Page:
Question 1
Calculate the mass of 2.18 moles of chromium atoms.
Question 2
How many moles of sulfur atoms are in 3.17 g of sulfur
atoms?
Question 3
How many silver atoms are in 6.89 g of silver atoms?
Question 4
Calculate the mass of 8.64x10^{23} silver atoms.
Question 1 (00000001A0601402, Variation No. 70): 113
g
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You need to refer to a periodic table and look up the
atomic weight of chromium. You will find it to be 52.00 (rounded to four
significant figures). This means that:
The molar
mass of chromium is 52.00 g/mol.
One mole of chromium atoms has a mass of 52.00 g
Therefore: n moles of chromium
atoms will have a mass of (n TIMES 52.00) g.
OR: 2.18 moles of chromium atoms will have a mass of (2.18 TIMES 52.00) g,
which is equal to 113 g.
Here's how it's done using dimensional analysis:
2.18 mol chromium atoms 

52.00 g chromium 



x 

= 
113 g chromium 


1 mol chromium atoms 


NOTES:
1. "mol" is the official abbreviation for "mole" (or
"moles").
2. The number of significant figures in our molar mass should, if possible,
exceed that in the measured mass. Since there are 3 significant figures in 2.18
g; it is sufficient to round off our molar mass to four significant figures
(52.00 g/mol).
Question 2 (00000001A0601403, Variation No. 53): 0.0988
mol sulfur atoms
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You need to refer to a periodic table and look up the atomic weight of sulfur.
You will find it to be 32.07 (rounded to four significant figures). This means
that:
The molar
mass of sulfur is 32.07 g/mol.
One mole of sulfur atoms has a mass of 32.07 g
Therefore: n moles of sulfur
atoms will have a mass of (n TIMES 32.07) g.
The problem says: 3.17 g EQUALS (n TIMES 32.07) g; so we solve for n by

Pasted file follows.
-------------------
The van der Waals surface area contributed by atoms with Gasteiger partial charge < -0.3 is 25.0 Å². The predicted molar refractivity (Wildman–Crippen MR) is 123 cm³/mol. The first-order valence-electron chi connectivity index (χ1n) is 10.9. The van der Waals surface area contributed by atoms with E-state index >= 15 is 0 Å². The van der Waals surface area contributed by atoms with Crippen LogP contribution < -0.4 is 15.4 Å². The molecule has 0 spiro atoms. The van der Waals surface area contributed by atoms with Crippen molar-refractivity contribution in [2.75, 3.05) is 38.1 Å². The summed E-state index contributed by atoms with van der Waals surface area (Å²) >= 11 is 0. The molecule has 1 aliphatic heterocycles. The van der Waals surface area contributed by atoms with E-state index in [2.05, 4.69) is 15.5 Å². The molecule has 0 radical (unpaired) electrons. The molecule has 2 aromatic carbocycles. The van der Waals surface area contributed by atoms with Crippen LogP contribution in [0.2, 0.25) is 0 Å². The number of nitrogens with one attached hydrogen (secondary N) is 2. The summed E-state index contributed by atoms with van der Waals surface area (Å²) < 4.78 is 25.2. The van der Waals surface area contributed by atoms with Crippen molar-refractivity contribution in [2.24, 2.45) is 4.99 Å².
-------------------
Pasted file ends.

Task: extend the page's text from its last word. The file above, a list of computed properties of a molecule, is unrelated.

dividing 3.17 by the molar mass (32.07).
Here's how it's done using dimensional analysis:
3.17 g sulfur atoms 

1 mol sulfur atoms 



x 

= 
0.0988 mol sulfur atoms 


32.07 g sulfur atoms 


Question 3 (00000001A0601404, Variation No. 57): 3.84x10^{22}
silver atoms
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You need to refer to a periodic table and look up the atomic weight of silver.
You will find it to be 107.9 (rounded to four significant figures). This means
that:
The molar
mass of silver is 107.9 g/mol.
One mole of silver atoms has a mass of 107.9 g
Therefore: n moles of silver
atoms will have a mass of (n TIMES 107.9) g.
The problem says: 6.89 g EQUALS (n TIMES 107.9) g; so we solve for n by
dividing 6.89 by the molar mass (107.9). This (n) gives us the mole count. To
get the individual atom count, we multiply n by Avogadro's number.
Here's how it's done using dimensional analysis. First, we calculate the number of moles:
6.89 g silver atoms 

1 mol silver atoms 



x 

= 
0.06386 mol silver atoms 


107.9 g silver atoms 


THEN, we convert mole count to individual atom count:
0.06386 mol silver atoms 

6.02x10^{23} silver atoms 



x 

= 
3.84x10^{22} silver atoms 


1 mol silver atoms 


Here's a more direct approach, since 1 mole of atoms is 6.02x10^{23}
atoms:
6.89 g silver atoms 

6.02x10^{23} silver atoms 



x 

= 
3.84x10^{22} silver atoms 


107.9 g silver atoms 


Question 4 (00000001A0601405, Variation No. 28): 1.55x10^{2}
g silver atoms
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You need to refer to a periodic table and look up the atomic weight of silver.
You will find it to be 107.9 (rounded to four significant figures). This means
that:
The molar
mass of silver is 107.9 g/mol.
One mole of silver atoms has a mass of 107.9 g
Therefore: n moles of silver
atoms will have a mass of (n TIMES 107.9) g. We can calculate (n) by simply
dividing the individual atom count by Avogadro's number. Then multiply (n) by
the molar mass to get the answer.
Here's how it's done using dimensional analysis. First, we convert individual atom count to mole count:
8.64x10^{23} silver atoms 

1 mol silver atoms 



x 

= 
1.435 mol silver atoms 


6.02x10^{23} silver atoms 


THEN, we convert moles to grams:
1.435 mol silver atoms 

107.9 g silver atoms 



x 

= 
155 g silver atoms 


1 mol silver atoms 


Here's a more direct approach, since 1 mole of atoms is 6.02x10^{23}
atoms:
8.64x10^{23} silver atoms 

107.9 g silver atoms 



x 

= 
155 g silver atoms 


6.02x10^{23} silver atoms